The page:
Educating children about environmental responsibility is one way to orient future generations toward conservation. Thoughtful parents and teachers can point out dozens of activities to reduce, reuse and recycle throughout each day, and children will learn to identify additional opportunities to become more "green." With some creativity, parents and teachers can model conservation practices that go beyond basic recycling bins to projects in which children can create new items from old ones.
Individual action for the environment often calls for small acts, and recycling serves as one of the best examples of that. While it's easy to understand how small actions undertaken by millions of participants can have an effect, when holding an aluminum can and deciding whether to pitch it or recycle it, it's easy to believe that your choice doesn't have much impact. Aluminum recycling in particular, however, has significant benefits for the environment.
Greywater is wastewater from bathroom sinks, bathtubs, showers and clothes washing machines (see References 1). You can start greywater recycling with just a 5-gallon bucket or set up a system that reroutes greywater through your home to where it is needed.
Americans generate over 243 million tons of trash every year as of 2011 according to the U.S. Environmental Protection Agency. This material ends up in the waste stream where it may be recycled, composted, placed in a landfill or incinerated. Each of these systems has different capabilities and limitations. Understanding the facets of each approach allows communities to make waste management decisions that are cost-effective and beneficial for both human health and the environment. (See References 1)
If you have a television that's obsolete, collecting dust or out of commission, donating it to a company that will recycle it can help divert the TV from the landfill and may even make a dent in your tax bill. In certain cases, the Internal Revenue Service allows you to deduct a television donated for recycling. But the rules are specific as to what type of company you can donate to and how much you can claim on your income tax return.
Many community recycling programs encourage you to wash out your recyclables. But there is some debate about whether it's necessary to rinse out recyclables. And, many communities have varying rules on whether rinsing out recyclables is a required step. There are advantages to both rinsing materials and skipping the sink on the way to the recycle bin, but it's important to double check with your local recycling facility or trash hauler for specific rules in your area. Some municipalities have strict rules for rinsing out recyclables, while others leave it up to you to decide.
Oil lamps have been used from the earliest human history to the present to light homes (see References 1). While the lamps have improved, with modern metal burners and glass chimneys, the basic principle remains the same. The oil is drawn up from a reservoir by a wick and burns just above the burner, providing light for your home. Without a wick, the lamp is unusable. Wicks for antique oil lamps are not always available; however, you can make one in just a few minutes from a recycled cotton tea towel. Indeed, cotton socks were recycled into lamp wicks in the 1860s. (See Reference 2, page 21)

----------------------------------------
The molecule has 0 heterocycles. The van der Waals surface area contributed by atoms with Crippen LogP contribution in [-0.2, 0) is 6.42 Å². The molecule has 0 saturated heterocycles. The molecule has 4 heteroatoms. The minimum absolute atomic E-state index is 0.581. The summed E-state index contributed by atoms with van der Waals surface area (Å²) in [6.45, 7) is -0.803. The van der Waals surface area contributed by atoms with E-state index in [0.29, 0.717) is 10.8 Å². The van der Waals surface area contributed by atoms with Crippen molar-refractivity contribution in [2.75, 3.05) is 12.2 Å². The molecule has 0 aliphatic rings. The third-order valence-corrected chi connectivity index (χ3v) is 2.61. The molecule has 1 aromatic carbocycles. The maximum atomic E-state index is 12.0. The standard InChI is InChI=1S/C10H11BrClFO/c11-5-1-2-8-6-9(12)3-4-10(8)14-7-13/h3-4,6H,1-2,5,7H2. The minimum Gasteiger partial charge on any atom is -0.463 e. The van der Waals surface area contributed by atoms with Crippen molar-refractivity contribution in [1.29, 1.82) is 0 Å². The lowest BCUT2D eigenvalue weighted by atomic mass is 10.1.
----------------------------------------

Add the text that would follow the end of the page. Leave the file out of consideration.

The leftovers you toss into the trash are a major source of landfill waste. According to the U.S. Environmental Protection Agency, food scraps accounted for about 12.5 percent of the total municipal solid waste in 2007 — that's about 32 million tons of trash. Food scraps also have one of the lowest rates of recycling at less than 3 percent. Finding ways to recycle fruits and vegetables can make a significant dent in the amount of waste your household generates (see Reference 1).
Americans are playing soccer in ever-increasing numbers. The U.S. Embassy refers to soccer as the "fastest growing sport in the country" (see References 1). With the sport growing, so does demand for soccer balls. Many of them land in the garbage dump when dirty or damaged, but if you're concerned about reducing the amount of waste you produce each year, consider recycling that old, worn-out soccer ball. Where you can recycle a soccer ball depends on how you'd like to see it used.
Keurig introduced its patented K-Cup technology in 1998. The K-Cup, a self-contained brewing system for coffee, tea, hot chocolate and more, produces only one cup at a time, which some people may find wasteful. Keurig K-Cups can't be recycled as a whole unit due to the structure of the cup. While the company has committed to research ways that this can be remedied, alternatives can help you reduce the amount of K-Cup waste that ends up in the landfill.